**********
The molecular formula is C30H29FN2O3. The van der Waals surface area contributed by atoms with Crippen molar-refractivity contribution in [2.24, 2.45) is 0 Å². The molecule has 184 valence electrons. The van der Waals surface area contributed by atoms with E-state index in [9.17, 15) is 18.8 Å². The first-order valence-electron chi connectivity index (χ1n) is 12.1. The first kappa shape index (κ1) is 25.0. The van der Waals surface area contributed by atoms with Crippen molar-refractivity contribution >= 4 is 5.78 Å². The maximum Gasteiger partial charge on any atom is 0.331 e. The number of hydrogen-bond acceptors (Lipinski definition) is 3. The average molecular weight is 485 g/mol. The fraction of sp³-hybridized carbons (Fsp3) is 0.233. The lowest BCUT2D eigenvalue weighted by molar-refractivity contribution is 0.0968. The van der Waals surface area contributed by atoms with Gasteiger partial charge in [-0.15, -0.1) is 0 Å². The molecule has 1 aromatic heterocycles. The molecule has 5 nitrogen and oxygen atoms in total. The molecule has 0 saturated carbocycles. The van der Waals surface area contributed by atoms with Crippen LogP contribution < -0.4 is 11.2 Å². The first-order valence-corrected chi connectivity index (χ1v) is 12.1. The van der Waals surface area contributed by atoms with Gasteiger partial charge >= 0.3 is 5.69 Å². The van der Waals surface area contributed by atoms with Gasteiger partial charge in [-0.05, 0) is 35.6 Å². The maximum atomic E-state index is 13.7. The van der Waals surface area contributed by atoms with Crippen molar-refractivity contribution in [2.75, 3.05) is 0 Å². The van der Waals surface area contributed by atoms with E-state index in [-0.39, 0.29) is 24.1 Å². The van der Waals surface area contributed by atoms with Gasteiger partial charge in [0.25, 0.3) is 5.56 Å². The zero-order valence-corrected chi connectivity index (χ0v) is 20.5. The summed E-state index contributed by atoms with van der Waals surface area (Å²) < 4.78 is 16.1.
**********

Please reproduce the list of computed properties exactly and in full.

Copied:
The molecular formula is C30H29FN2O3. The van der Waals surface area contributed by atoms with Crippen molar-refractivity contribution in [2.24, 2.45) is 0 Å². The molecule has 184 valence electrons. The van der Waals surface area contributed by atoms with E-state index in [9.17, 15) is 18.8 Å². The first-order valence-electron chi connectivity index (χ1n) is 12.1. The first kappa shape index (κ1) is 25.0. The van der Waals surface area contributed by atoms with Crippen molar-refractivity contribution >= 4 is 5.78 Å². The maximum Gasteiger partial charge on any atom is 0.331 e. The number of hydrogen-bond acceptors (Lipinski definition) is 3. The average molecular weight is 485 g/mol. The fraction of sp³-hybridized carbons (Fsp3) is 0.233. The lowest BCUT2D eigenvalue weighted by molar-refractivity contribution is 0.0968. The van der Waals surface area contributed by atoms with Gasteiger partial charge in [-0.15, -0.1) is 0 Å². The molecule has 1 aromatic heterocycles. The molecule has 5 nitrogen and oxygen atoms in total. The molecule has 0 saturated carbocycles. The van der Waals surface area contributed by atoms with Crippen LogP contribution < -0.4 is 11.2 Å². The first-order valence-corrected chi connectivity index (χ1v) is 12.1. The van der Waals surface area contributed by atoms with Gasteiger partial charge >= 0.3 is 5.69 Å². The van der Waals surface area contributed by atoms with Gasteiger partial charge in [-0.05, 0) is 35.6 Å². The maximum atomic E-state index is 13.7. The van der Waals surface area contributed by atoms with Crippen molar-refractivity contribution in [2.75, 3.05) is 0 Å². The van der Waals surface area contributed by atoms with E-state index in [-0.39, 0.29) is 24.1 Å². The van der Waals surface area contributed by atoms with Gasteiger partial charge in [0.25, 0.3) is 5.56 Å². The zero-order valence-corrected chi connectivity index (χ0v) is 20.5. The summed E-state index contributed by atoms with van der Waals surface area (Å²) < 4.78 is 16.1.